logo www.dreddyclinic.com

Home | Up | Introduction | What's Included | Products | Adding Pages | FAQs | Ayurvedic Medicine | Integrated Medicine | Education | Contents | Articles | Links | Products | Search | Feedback | Contact
Ayurvedic - Integrated Medical Clinic - reliable health information ...Balance your health
What's Included
Adding Pages
Ayurvedic Medicine
Integrated Medicine
Special Programs
Study Programs
Colon Cleansing
Colon Cleansing Program

One of the most frequent bowel problems that people experience today is constipation. Why is the Colon Cleansing so important? Check it out.



Pricelist for the treatments

application form for the Ayurvedic courses

adobe pdf logoYou will need the free Acrobat Reader from Adobe to view and print some of the documents. 








Web dreddyclinic.com

Premenstrual syndrome (PMS)

Diseases & Conditions A-Z

| A | B | C | D | E | F | G | H | I | J | K | L | M | N | O | P | Q | R | S | T | U |

 V | W | X | Y | Z |



Mood swings, tender breasts, a swollen abdomen, food cravings, fatigue, irritability and depression. If you experience some or all of these problems in the days before your monthly period, you may have premenstrual syndrome (PMS).

An estimated 70 percent to 90 percent of menstruating women experience some form of PMS. These problems are more likely to trouble women in their 20s and 30s, and they tend to recur in a predictable pattern. Yet the physical and emotional changes you experience may be more or less intense with each menstrual cycle.

Still, you don't have to let these problems control your life. In recent years, much has been learned about PMS. Treatments and lifestyle adjustments can help you reduce or manage your signs and symptoms.

Signs and symptoms

For many women the signs and symptoms of PMS are an uncomfortable and unwelcome part of their monthly menstrual cycle. The most common physical and emotional signs and symptoms associated with PMS include:

  • Weight gain from fluid retention

  • Abdominal Bloating

  • Breast tenderness

  • Tension or Anxiety

  • Depressed mood

  • Crying spells

  • Mood swings and irritability or anger

  • Appetite changes and food cravings

  • Trouble falling asleep (Insomnia)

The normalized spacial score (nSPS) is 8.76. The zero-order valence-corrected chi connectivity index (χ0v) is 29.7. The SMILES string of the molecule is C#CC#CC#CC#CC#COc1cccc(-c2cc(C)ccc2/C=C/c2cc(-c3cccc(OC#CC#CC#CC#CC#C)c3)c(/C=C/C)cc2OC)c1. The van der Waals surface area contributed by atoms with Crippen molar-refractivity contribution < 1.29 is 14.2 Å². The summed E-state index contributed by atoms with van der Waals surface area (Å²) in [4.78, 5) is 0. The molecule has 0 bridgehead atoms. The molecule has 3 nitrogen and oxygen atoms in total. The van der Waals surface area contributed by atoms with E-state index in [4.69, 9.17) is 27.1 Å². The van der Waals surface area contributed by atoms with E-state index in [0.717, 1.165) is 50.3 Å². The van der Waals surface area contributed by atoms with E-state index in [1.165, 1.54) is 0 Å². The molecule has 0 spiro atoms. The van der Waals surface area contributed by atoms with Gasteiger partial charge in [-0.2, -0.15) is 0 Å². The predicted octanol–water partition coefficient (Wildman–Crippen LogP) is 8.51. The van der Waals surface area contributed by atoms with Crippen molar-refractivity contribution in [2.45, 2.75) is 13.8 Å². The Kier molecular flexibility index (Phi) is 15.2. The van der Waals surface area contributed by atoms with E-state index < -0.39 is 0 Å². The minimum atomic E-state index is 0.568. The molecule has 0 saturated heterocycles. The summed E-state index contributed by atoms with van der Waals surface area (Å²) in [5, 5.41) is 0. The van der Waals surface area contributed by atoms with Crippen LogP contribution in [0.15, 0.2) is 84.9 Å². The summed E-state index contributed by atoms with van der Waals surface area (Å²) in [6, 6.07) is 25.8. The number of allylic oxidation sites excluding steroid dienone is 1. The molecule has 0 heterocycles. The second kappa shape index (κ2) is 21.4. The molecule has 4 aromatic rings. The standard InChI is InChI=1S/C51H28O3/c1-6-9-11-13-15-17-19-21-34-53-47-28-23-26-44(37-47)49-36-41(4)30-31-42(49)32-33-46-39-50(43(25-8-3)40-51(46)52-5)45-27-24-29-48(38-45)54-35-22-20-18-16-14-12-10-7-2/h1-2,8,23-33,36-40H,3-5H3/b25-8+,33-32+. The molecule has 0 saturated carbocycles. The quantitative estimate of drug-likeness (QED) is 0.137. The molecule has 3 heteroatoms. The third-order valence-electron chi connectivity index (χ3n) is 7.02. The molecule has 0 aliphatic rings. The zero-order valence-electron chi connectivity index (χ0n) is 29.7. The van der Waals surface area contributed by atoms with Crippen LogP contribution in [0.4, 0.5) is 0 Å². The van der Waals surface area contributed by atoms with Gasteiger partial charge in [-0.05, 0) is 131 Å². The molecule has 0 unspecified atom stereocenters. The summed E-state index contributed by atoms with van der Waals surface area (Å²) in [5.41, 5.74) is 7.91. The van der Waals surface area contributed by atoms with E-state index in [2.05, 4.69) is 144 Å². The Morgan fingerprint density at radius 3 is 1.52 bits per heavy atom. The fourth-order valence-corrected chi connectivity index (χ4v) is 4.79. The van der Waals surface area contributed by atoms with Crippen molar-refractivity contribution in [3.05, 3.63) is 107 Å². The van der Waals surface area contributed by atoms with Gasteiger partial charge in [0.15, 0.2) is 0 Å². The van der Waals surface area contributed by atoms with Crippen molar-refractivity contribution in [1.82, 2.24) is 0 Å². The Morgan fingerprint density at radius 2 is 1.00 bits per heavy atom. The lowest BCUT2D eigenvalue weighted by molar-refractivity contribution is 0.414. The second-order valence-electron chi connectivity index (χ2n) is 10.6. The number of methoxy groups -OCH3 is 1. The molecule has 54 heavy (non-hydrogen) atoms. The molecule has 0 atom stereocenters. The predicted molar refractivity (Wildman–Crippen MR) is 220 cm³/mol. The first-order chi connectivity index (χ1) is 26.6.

• Joint or muscle pain

  • headache

  • Fatigue

Although the list of potential signs and symptoms is long, most women with PMS experience only a few of these problems.

For an estimated 30 percent to 40 percent of women, the physical pain and emotional stress are severe enough to affect their daily routines and activities. For most of these women, symptoms disappear as the menstrual period begins.

But for some women with PMS, symptoms are so severe they're considered disabling. This form of PMS has its own psychiatric designation — premenstrual dysphoric disorder (PMDD). PMDD is a severe form of premenstrual syndrome with symptoms including severe depression, feelings of hopelessness, anger, anxiety, low self-esteem, difficulty concentrating, irritability and tension. As many as 50 percent to 60 percent of women with severe PMS may have an underlying psychiatric disorder.


No one knows the exact cause of PMS, but several factors may contribute to the condition. Cyclic changes in hormones seem to be an important cause, because signs and symptoms of PMS change with hormonal fluctuations and also disappear with pregnancy and menopause.

Chemical changes in the brain also may be involved. One clue to the cause may be traced to fluctuations of serotonin, a brain chemical (neurotransmitter) that is thought to play a crucial role in mood states, especially depression. Insufficient amounts of serotonin may contribute to other symptoms of PMS, such as fatigue, food cravings and sleep problems.